RefPtr<gfxImageSurface> thebesSurface = new gfxImageSurface(dataPointer, size, stride, format);
// we can use this image as any other surface type and also access the buffer through pointers
Or when we want to access an image’s buffer to pass it to some other API that doesn’t talk in term of thebes surfaces (like OpenGL texture uploads).
So for these two use cases we need an image abstraction that ensures that the image data is constituted of pixels and accessible by pointers, and that is what gfxImageSurface provides.
The Moz2D equivalent is mozilla::gfx::DataSourceSurface.
It offers pretty much the same thing and passing from one to the other in the use cases described above is rather easy.
One difference though is that while gfxImageSurface can be instanciated directly with the new operator, DataSourceSurface is created using gfx::Factory::CreateDataSourceSurface and gfx::Factory::CreateWrappingDataSourceSurface (static methods so you don’t need to hold on to a Factory object).
Some pieces of advise:
- It is very easy to fall in the snowball effect of converting one function parameter from Thebes to Moz2D and then fix all the code that depends on it, and then all the code that depends on that code, etc. Don’t hesitate to make small patches that convert a method or a class to Moz2D and then use the helpers in gfx2DGlue.h to do the glue on the calling code. Then on a subsequent patch the calling code can be ported to Moz2D, etc. This way we avoid hug monster-patches that are awful to review and rebase. Using mercurial queues help a lot with this workflow (having several patches in a certain order and going back and forth between them to modify them).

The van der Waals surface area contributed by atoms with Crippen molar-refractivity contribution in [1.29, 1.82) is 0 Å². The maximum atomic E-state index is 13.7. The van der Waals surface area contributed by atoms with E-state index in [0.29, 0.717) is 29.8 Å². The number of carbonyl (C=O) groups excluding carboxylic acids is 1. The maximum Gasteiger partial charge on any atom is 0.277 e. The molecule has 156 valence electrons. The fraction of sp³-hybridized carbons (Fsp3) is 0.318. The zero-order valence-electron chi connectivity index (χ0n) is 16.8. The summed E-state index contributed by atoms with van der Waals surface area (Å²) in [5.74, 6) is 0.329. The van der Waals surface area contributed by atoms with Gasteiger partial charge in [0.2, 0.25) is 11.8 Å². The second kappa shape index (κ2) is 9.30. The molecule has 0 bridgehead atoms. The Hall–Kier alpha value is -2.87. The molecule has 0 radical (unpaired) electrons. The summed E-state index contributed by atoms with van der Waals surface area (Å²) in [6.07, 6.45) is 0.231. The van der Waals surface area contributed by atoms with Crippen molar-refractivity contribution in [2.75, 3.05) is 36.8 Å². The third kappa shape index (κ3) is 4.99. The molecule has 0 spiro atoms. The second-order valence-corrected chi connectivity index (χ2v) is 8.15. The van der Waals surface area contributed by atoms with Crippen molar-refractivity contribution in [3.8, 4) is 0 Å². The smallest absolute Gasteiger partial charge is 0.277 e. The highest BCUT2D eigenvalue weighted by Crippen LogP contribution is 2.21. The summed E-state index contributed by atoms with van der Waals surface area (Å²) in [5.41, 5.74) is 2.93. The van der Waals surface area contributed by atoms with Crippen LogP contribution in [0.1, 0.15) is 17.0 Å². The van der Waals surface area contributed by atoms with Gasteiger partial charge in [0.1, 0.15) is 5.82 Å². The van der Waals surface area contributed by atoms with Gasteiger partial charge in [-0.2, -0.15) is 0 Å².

- When the task is to do some mechanical conversion, you can try to understand the surrounding code out of curiosity but you really don’t need to. I have seen motivated new contributors trying to understand all of Gecko’s graphics code before doing a simple patch and ending up not doing the patch because understanding everything all at once is hard and discouraging. Try to limit yourself to what you think is needed for the task. When in doubt ask questions to the mentor of the bug, ask about what parts of the code are important to understand, and don’t hesitate voice what you intend to do before doing it so that the mentor can tell you if your are going in the wrong direction before you have spent too much time on it.
- Again, ask questions. On the bug, email the mentor and on IRC (#gfx about graphics stuff #introduction about problems like building firefox). Sometimes on IRC someone asks a question and nobody answers it. This may feel intimidating and rude, but in fact it just means no-one that is watching IRC at this very moment knows the answer to your question. Perhaps the people who could answer are in a different time-zone or a different IRC channel, In any case you can send an email or ping your mentor on IRC and if he is not swamped with work he will try to help you asap or direct you to the right person to ask.
So if you are looking to contribute to gfx but haven’t yet found a starting point, this is a good one.